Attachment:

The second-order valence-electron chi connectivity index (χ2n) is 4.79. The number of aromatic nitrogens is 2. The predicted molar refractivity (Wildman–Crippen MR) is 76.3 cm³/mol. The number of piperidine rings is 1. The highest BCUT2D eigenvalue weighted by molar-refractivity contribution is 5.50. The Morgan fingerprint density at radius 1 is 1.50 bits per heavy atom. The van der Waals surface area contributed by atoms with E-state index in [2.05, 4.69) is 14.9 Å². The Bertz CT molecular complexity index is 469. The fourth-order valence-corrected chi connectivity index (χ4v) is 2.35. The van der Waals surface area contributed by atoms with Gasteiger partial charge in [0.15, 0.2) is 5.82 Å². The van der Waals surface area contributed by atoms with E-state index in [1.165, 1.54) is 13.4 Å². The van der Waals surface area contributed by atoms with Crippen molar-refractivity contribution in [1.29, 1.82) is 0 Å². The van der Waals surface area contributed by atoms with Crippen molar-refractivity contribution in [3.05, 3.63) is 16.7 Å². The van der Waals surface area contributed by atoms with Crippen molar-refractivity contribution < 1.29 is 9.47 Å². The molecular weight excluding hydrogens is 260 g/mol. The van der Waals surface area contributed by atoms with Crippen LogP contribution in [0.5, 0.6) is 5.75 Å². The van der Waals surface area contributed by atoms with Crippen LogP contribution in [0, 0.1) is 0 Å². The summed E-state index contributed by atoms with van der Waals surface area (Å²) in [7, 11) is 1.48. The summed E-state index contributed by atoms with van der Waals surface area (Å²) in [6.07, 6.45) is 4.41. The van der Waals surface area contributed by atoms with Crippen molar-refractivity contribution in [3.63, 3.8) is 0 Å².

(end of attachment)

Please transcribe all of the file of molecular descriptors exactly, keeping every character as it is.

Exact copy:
The second-order valence-electron chi connectivity index (χ2n) is 4.79. The number of aromatic nitrogens is 2. The predicted molar refractivity (Wildman–Crippen MR) is 76.3 cm³/mol. The number of piperidine rings is 1. The highest BCUT2D eigenvalue weighted by molar-refractivity contribution is 5.50. The Morgan fingerprint density at radius 1 is 1.50 bits per heavy atom. The van der Waals surface area contributed by atoms with E-state index in [2.05, 4.69) is 14.9 Å². The Bertz CT molecular complexity index is 469. The fourth-order valence-corrected chi connectivity index (χ4v) is 2.35. The van der Waals surface area contributed by atoms with Gasteiger partial charge in [0.15, 0.2) is 5.82 Å². The van der Waals surface area contributed by atoms with E-state index in [1.165, 1.54) is 13.4 Å². The van der Waals surface area contributed by atoms with Crippen molar-refractivity contribution in [1.29, 1.82) is 0 Å². The van der Waals surface area contributed by atoms with Crippen molar-refractivity contribution in [3.05, 3.63) is 16.7 Å². The van der Waals surface area contributed by atoms with Crippen molar-refractivity contribution < 1.29 is 9.47 Å². The molecular weight excluding hydrogens is 260 g/mol. The van der Waals surface area contributed by atoms with Crippen LogP contribution in [0.5, 0.6) is 5.75 Å². The van der Waals surface area contributed by atoms with Crippen LogP contribution in [0, 0.1) is 0 Å². The summed E-state index contributed by atoms with van der Waals surface area (Å²) in [7, 11) is 1.48. The summed E-state index contributed by atoms with van der Waals surface area (Å²) in [6.07, 6.45) is 4.41. The van der Waals surface area contributed by atoms with Crippen molar-refractivity contribution in [3.63, 3.8) is 0 Å².